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Guide Dog Supports Independence

Jun 11 2020

Posted In:

20/20 Blog, Press

Palo Alto, CA — Despite progressively losing his vision to a genetic retinal degenerative disease, Michael Stone, an athlete and small business owner, is active, optimistic, and determined. He channels his energy into running and biking, teaming up with friends to guide him through these activities. Until recently, Michael resisted getting a guide dog, because he thought it would limit his independence.

Michael said, “I quickly realized I was wrong as my new guide dog, Geo, helped me navigate busy streets and running trails with a sense of security and independence that surprised me.”

His experience was captured in the article “A six-legged team” in The Boulder Weekly.

Michael’s experience is not unique. Guide dogs help thousands of blind people, young and old, venture into the world with confidence. These trusted companions perform an important job while also contributing to the owner’s overall wellness by relieving depression, stress, and anxiety.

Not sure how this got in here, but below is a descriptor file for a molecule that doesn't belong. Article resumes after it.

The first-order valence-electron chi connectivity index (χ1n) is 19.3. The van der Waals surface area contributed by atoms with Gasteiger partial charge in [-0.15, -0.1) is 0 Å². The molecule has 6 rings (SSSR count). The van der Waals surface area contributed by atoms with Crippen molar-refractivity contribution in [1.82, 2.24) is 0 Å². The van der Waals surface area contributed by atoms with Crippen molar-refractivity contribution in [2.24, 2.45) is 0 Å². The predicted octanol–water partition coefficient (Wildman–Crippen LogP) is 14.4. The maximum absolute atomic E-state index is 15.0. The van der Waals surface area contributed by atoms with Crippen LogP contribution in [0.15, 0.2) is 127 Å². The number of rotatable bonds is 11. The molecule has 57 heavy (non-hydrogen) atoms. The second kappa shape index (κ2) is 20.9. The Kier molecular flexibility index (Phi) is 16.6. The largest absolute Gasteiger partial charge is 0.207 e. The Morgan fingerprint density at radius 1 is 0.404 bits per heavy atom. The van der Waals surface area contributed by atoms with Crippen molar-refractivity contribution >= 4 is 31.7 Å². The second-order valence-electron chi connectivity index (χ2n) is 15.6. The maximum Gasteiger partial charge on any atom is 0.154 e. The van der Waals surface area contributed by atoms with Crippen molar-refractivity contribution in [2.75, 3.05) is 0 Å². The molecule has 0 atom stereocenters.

Vinit Mahajan M.D., Ph.D., professor and vice chair of ophthalmology research at Stanford University, was inspired by Michael from the very first time he treated him in his clinic over five years ago. 

Mahajan said, “Being a triathlete and owner of Colorado Multisport attests to the fact that Michael has successfully adapted to living with limited vision. His story of perseverance and adaptability helps motivate other patients who are trying to live their best lives under very difficult and challenging circumstances.”

At his bike shop, Michael uses his experience overcoming adversity to help other bikers of all levels overcome any obstacles they may have accessing the sport. He is also a public speaker who shares his journey living with a life altering medical condition. Geo will now be an important part of that story. 

Guiding Eyes for the Blind, founded in 1954, connects guide dogs with visually impaired people at no cost, and it is the only organization that specifically trains running guide dogs.

Guide Dogs for the Blind has been matching visually impaired people with highly trained dogs since 1942. Their services are supported by donations and are also free of charge.